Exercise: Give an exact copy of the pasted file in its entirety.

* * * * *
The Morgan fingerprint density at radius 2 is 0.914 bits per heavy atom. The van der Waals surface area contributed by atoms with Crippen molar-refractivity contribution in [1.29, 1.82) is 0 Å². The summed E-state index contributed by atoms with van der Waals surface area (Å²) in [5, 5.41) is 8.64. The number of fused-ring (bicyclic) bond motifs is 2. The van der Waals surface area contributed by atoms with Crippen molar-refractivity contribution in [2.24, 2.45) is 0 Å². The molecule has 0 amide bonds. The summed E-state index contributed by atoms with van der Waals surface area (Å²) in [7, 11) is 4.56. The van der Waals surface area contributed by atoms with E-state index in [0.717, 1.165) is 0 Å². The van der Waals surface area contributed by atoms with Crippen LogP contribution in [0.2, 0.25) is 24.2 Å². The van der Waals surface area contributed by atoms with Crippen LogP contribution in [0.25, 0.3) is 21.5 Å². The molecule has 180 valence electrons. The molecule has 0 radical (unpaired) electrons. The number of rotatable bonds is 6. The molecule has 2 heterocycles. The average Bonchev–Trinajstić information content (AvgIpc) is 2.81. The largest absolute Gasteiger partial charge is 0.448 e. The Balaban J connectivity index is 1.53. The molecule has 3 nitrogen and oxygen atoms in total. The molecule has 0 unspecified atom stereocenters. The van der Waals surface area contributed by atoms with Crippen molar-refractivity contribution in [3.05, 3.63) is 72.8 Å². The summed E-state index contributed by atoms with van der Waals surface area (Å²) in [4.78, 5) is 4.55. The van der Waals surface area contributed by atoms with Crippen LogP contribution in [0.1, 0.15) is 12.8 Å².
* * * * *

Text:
The Morgan fingerprint density at radius 2 is 0.914 bits per heavy atom. The van der Waals surface area contributed by atoms with Crippen molar-refractivity contribution in [1.29, 1.82) is 0 Å². The summed E-state index contributed by atoms with van der Waals surface area (Å²) in [5, 5.41) is 8.64. The number of fused-ring (bicyclic) bond motifs is 2. The van der Waals surface area contributed by atoms with Crippen molar-refractivity contribution in [2.24, 2.45) is 0 Å². The molecule has 0 amide bonds. The summed E-state index contributed by atoms with van der Waals surface area (Å²) in [7, 11) is 4.56. The van der Waals surface area contributed by atoms with E-state index in [0.717, 1.165) is 0 Å². The van der Waals surface area contributed by atoms with Crippen LogP contribution in [0.2, 0.25) is 24.2 Å². The van der Waals surface area contributed by atoms with Crippen LogP contribution in [0.25, 0.3) is 21.5 Å². The molecule has 180 valence electrons. The molecule has 0 radical (unpaired) electrons. The number of rotatable bonds is 6. The molecule has 2 heterocycles. The average Bonchev–Trinajstić information content (AvgIpc) is 2.81. The largest absolute Gasteiger partial charge is 0.448 e. The Balaban J connectivity index is 1.53. The molecule has 3 nitrogen and oxygen atoms in total. The molecule has 0 unspecified atom stereocenters. The van der Waals surface area contributed by atoms with Crippen molar-refractivity contribution in [3.05, 3.63) is 72.8 Å². The summed E-state index contributed by atoms with van der Waals surface area (Å²) in [4.78, 5) is 4.55. The van der Waals surface area contributed by atoms with Crippen LogP contribution in [0.1, 0.15) is 12.8 Å².